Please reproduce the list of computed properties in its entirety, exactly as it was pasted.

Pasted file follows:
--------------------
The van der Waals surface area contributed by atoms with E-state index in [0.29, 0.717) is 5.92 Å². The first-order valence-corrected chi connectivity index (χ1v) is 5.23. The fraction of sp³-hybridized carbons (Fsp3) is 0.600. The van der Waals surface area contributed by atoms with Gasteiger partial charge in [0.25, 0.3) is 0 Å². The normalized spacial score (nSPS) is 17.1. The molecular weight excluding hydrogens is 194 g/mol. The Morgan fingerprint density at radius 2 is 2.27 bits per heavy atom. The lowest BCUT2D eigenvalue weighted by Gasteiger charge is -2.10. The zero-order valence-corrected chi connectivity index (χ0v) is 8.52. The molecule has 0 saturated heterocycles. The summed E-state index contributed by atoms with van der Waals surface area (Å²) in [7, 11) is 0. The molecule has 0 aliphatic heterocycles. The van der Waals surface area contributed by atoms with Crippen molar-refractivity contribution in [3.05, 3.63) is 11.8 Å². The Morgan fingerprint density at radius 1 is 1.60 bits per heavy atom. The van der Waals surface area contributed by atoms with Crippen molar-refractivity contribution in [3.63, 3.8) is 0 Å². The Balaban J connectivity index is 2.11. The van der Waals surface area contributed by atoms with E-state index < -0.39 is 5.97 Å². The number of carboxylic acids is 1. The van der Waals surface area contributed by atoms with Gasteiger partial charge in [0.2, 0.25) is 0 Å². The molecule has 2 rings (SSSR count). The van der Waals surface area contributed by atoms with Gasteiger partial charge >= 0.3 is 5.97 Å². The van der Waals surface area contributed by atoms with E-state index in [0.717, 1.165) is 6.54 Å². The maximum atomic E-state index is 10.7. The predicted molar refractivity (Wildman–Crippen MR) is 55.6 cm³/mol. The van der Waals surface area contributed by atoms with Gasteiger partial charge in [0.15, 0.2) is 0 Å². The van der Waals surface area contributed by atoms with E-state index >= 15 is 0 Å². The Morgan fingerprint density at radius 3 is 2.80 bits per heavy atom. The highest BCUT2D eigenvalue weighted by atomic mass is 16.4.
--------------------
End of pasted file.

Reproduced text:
The van der Waals surface area contributed by atoms with E-state index in [0.29, 0.717) is 5.92 Å². The first-order valence-corrected chi connectivity index (χ1v) is 5.23. The fraction of sp³-hybridized carbons (Fsp3) is 0.600. The van der Waals surface area contributed by atoms with Gasteiger partial charge in [0.25, 0.3) is 0 Å². The normalized spacial score (nSPS) is 17.1. The molecular weight excluding hydrogens is 194 g/mol. The Morgan fingerprint density at radius 2 is 2.27 bits per heavy atom. The lowest BCUT2D eigenvalue weighted by Gasteiger charge is -2.10. The zero-order valence-corrected chi connectivity index (χ0v) is 8.52. The molecule has 0 saturated heterocycles. The summed E-state index contributed by atoms with van der Waals surface area (Å²) in [7, 11) is 0. The molecule has 0 aliphatic heterocycles. The van der Waals surface area contributed by atoms with Crippen molar-refractivity contribution in [3.05, 3.63) is 11.8 Å². The Morgan fingerprint density at radius 1 is 1.60 bits per heavy atom. The van der Waals surface area contributed by atoms with Crippen molar-refractivity contribution in [3.63, 3.8) is 0 Å². The Balaban J connectivity index is 2.11. The van der Waals surface area contributed by atoms with E-state index < -0.39 is 5.97 Å². The number of carboxylic acids is 1. The van der Waals surface area contributed by atoms with Gasteiger partial charge in [0.2, 0.25) is 0 Å². The molecule has 2 rings (SSSR count). The van der Waals surface area contributed by atoms with Gasteiger partial charge >= 0.3 is 5.97 Å². The van der Waals surface area contributed by atoms with E-state index in [0.717, 1.165) is 6.54 Å². The maximum atomic E-state index is 10.7. The predicted molar refractivity (Wildman–Crippen MR) is 55.6 cm³/mol. The van der Waals surface area contributed by atoms with Gasteiger partial charge in [0.15, 0.2) is 0 Å². The van der Waals surface area contributed by atoms with E-state index >= 15 is 0 Å². The Morgan fingerprint density at radius 3 is 2.80 bits per heavy atom. The highest BCUT2D eigenvalue weighted by atomic mass is 16.4.